Donald Trump denies he is conceding he lost — but his 'logic' doesn’t add up
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President Donald Trump on Monday held his final 2020 campaign rally on the eve of the runoff elections that will decide control of the U.S. Senate.

Trump however had a problem. He began his speech claiming that he lost the state of Georgia in November in a "rigged election." He went on to vow that Democrats are "not going to take this White House."

He then went on to argue the importance of his supporters voting for Sen. David Perdue (R-GA) and interim Sen. Kelly Loeffler (R-GA) as a last line of defense against Democrats.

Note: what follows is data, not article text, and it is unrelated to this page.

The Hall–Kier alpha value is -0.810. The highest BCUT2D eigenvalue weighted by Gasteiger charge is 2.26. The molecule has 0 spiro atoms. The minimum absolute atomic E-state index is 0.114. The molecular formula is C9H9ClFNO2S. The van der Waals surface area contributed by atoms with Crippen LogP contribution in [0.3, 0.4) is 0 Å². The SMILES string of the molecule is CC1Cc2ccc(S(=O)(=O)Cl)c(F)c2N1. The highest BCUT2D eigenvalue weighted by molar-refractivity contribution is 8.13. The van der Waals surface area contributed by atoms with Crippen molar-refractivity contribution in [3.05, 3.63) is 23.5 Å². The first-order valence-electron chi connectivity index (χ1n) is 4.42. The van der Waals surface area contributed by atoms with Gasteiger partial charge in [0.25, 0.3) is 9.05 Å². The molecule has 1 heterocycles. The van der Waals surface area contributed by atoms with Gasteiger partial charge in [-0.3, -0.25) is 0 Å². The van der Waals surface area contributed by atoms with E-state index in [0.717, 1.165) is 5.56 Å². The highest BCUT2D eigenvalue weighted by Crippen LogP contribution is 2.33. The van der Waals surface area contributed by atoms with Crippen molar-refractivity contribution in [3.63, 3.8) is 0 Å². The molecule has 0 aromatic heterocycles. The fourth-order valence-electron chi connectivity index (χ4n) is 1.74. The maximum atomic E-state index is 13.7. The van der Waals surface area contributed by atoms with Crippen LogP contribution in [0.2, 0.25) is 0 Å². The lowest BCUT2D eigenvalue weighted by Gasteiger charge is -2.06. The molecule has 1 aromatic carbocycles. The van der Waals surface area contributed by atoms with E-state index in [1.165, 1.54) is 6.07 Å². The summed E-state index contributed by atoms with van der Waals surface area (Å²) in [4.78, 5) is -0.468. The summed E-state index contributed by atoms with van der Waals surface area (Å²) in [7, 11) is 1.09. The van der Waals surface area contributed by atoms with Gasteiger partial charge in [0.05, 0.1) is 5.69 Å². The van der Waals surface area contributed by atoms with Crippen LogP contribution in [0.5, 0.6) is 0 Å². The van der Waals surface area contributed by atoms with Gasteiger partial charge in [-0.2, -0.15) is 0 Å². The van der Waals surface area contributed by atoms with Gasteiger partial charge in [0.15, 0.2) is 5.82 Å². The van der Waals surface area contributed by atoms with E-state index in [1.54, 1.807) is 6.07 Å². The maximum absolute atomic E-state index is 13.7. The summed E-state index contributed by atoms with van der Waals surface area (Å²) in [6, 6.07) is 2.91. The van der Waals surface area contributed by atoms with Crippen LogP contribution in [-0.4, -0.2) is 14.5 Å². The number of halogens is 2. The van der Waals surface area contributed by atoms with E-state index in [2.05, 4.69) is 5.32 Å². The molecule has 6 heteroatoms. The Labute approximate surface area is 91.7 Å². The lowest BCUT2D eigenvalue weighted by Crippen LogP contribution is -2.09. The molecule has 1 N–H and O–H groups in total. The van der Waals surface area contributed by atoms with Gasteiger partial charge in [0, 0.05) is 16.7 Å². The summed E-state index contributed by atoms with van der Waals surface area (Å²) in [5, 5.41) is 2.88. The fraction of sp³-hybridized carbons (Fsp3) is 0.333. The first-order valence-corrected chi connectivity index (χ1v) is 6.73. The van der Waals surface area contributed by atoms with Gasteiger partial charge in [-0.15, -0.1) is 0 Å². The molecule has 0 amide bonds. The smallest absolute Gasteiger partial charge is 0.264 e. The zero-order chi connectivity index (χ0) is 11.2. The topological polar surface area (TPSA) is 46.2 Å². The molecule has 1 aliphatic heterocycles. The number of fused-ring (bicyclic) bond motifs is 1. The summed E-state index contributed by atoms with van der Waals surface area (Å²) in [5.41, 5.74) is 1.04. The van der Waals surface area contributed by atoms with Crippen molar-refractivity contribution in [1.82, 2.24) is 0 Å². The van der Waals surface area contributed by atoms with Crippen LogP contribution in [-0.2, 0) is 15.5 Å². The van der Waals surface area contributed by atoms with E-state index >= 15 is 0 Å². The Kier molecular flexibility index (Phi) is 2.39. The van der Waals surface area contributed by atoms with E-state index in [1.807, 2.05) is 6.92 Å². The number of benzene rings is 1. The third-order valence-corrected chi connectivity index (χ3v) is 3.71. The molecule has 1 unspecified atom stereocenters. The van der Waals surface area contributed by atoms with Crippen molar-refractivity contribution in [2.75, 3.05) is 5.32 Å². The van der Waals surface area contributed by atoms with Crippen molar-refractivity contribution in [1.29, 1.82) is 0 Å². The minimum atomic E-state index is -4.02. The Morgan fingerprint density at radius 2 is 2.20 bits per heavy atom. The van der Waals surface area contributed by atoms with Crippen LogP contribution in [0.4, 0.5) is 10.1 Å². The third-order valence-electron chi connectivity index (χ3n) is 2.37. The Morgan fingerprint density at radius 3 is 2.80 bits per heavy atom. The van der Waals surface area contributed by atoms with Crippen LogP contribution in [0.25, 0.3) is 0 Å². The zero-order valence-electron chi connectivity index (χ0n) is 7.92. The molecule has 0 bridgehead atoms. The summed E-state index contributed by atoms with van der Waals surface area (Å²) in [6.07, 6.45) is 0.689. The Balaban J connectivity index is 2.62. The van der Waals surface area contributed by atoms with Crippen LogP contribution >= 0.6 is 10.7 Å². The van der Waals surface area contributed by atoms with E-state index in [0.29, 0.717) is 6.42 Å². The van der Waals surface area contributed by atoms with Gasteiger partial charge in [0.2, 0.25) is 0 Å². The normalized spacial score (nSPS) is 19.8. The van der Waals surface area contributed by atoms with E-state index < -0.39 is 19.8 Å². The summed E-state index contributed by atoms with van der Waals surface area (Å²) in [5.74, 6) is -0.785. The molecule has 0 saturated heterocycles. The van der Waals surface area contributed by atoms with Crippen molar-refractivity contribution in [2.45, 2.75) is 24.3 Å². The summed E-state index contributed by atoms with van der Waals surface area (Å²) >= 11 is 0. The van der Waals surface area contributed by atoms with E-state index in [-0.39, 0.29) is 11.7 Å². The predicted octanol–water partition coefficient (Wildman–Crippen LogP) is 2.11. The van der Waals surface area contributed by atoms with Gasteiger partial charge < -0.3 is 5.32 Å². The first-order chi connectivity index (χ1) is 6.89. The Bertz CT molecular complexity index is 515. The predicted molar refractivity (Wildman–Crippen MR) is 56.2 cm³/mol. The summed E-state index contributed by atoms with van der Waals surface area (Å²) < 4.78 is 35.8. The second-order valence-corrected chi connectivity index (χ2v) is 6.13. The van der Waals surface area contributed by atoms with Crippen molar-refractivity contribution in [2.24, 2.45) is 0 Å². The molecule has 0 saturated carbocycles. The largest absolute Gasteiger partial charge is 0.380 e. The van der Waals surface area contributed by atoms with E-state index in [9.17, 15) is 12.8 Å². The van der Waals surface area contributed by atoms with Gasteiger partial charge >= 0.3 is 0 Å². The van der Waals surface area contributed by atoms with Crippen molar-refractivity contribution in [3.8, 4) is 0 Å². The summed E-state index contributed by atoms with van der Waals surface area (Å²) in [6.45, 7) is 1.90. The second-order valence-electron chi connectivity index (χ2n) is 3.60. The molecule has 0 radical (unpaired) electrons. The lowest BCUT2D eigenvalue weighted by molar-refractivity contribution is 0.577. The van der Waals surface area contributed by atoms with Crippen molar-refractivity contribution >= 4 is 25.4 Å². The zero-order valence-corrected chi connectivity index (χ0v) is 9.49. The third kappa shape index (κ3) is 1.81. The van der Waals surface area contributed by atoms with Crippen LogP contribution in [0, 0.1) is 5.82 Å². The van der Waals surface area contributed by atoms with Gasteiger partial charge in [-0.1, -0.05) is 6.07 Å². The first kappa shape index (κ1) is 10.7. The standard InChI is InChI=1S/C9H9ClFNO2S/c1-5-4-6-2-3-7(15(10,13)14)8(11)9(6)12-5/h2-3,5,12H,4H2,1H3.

The problem is, both of those things can't be true. Georgia will only determine control of the U.S. Senate because Trump lost the presidential race. Right now, Republicans have 50 seats in the Senate and Democrats have 48. If Democrats win both races, there will be a 50-50 tie. The reason the runoffs will determine control of the Senate is that since Democrats won the 2020 presidential race, Vice President-elect Kamala Harris would be able to cast the tie-breaking vote in her role as president of the Senate.

Trump seemed to acknowledge the problem with his claims being disconnected from reality, but claimed he was not accepting the fact that President-elect Joe Biden beat him.